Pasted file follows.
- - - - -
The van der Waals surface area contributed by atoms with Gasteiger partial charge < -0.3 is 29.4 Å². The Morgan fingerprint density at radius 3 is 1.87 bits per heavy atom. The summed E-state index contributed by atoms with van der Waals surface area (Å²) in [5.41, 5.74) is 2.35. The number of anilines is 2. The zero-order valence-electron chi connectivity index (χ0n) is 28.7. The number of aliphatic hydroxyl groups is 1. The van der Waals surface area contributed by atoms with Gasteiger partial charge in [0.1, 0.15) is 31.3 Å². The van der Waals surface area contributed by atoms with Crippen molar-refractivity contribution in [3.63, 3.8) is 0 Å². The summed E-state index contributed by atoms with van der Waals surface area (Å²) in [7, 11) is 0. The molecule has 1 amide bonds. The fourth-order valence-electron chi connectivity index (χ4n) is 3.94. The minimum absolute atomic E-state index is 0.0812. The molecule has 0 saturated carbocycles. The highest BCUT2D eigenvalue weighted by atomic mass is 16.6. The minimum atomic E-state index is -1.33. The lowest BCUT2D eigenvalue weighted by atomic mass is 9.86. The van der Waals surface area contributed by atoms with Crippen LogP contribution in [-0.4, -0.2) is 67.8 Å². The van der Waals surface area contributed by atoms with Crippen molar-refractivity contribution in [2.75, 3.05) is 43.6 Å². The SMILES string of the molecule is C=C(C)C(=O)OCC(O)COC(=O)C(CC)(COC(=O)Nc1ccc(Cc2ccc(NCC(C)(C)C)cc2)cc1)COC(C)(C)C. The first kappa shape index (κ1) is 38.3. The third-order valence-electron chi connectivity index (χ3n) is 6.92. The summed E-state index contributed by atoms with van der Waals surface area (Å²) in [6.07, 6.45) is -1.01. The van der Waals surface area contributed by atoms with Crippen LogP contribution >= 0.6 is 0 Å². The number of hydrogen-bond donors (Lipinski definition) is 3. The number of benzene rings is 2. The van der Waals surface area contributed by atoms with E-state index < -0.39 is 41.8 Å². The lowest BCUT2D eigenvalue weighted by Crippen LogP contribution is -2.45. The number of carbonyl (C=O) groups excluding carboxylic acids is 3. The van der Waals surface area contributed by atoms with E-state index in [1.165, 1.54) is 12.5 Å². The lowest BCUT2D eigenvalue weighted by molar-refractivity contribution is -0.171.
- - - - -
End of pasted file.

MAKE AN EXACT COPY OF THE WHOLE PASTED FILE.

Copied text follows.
The van der Waals surface area contributed by atoms with Gasteiger partial charge < -0.3 is 29.4 Å². The Morgan fingerprint density at radius 3 is 1.87 bits per heavy atom. The summed E-state index contributed by atoms with van der Waals surface area (Å²) in [5.41, 5.74) is 2.35. The number of anilines is 2. The zero-order valence-electron chi connectivity index (χ0n) is 28.7. The number of aliphatic hydroxyl groups is 1. The van der Waals surface area contributed by atoms with Gasteiger partial charge in [0.1, 0.15) is 31.3 Å². The van der Waals surface area contributed by atoms with Crippen molar-refractivity contribution in [3.63, 3.8) is 0 Å². The summed E-state index contributed by atoms with van der Waals surface area (Å²) in [7, 11) is 0. The molecule has 1 amide bonds. The fourth-order valence-electron chi connectivity index (χ4n) is 3.94. The minimum absolute atomic E-state index is 0.0812. The molecule has 0 saturated carbocycles. The highest BCUT2D eigenvalue weighted by atomic mass is 16.6. The minimum atomic E-state index is -1.33. The lowest BCUT2D eigenvalue weighted by atomic mass is 9.86. The van der Waals surface area contributed by atoms with Crippen LogP contribution in [-0.4, -0.2) is 67.8 Å². The van der Waals surface area contributed by atoms with Crippen molar-refractivity contribution in [2.75, 3.05) is 43.6 Å². The SMILES string of the molecule is C=C(C)C(=O)OCC(O)COC(=O)C(CC)(COC(=O)Nc1ccc(Cc2ccc(NCC(C)(C)C)cc2)cc1)COC(C)(C)C. The first kappa shape index (κ1) is 38.3. The third-order valence-electron chi connectivity index (χ3n) is 6.92. The summed E-state index contributed by atoms with van der Waals surface area (Å²) in [6.07, 6.45) is -1.01. The van der Waals surface area contributed by atoms with Crippen LogP contribution >= 0.6 is 0 Å². The number of hydrogen-bond donors (Lipinski definition) is 3. The number of benzene rings is 2. The van der Waals surface area contributed by atoms with E-state index < -0.39 is 41.8 Å². The lowest BCUT2D eigenvalue weighted by Crippen LogP contribution is -2.45. The number of carbonyl (C=O) groups excluding carboxylic acids is 3. The van der Waals surface area contributed by atoms with E-state index in [1.165, 1.54) is 12.5 Å². The lowest BCUT2D eigenvalue weighted by molar-refractivity contribution is -0.171.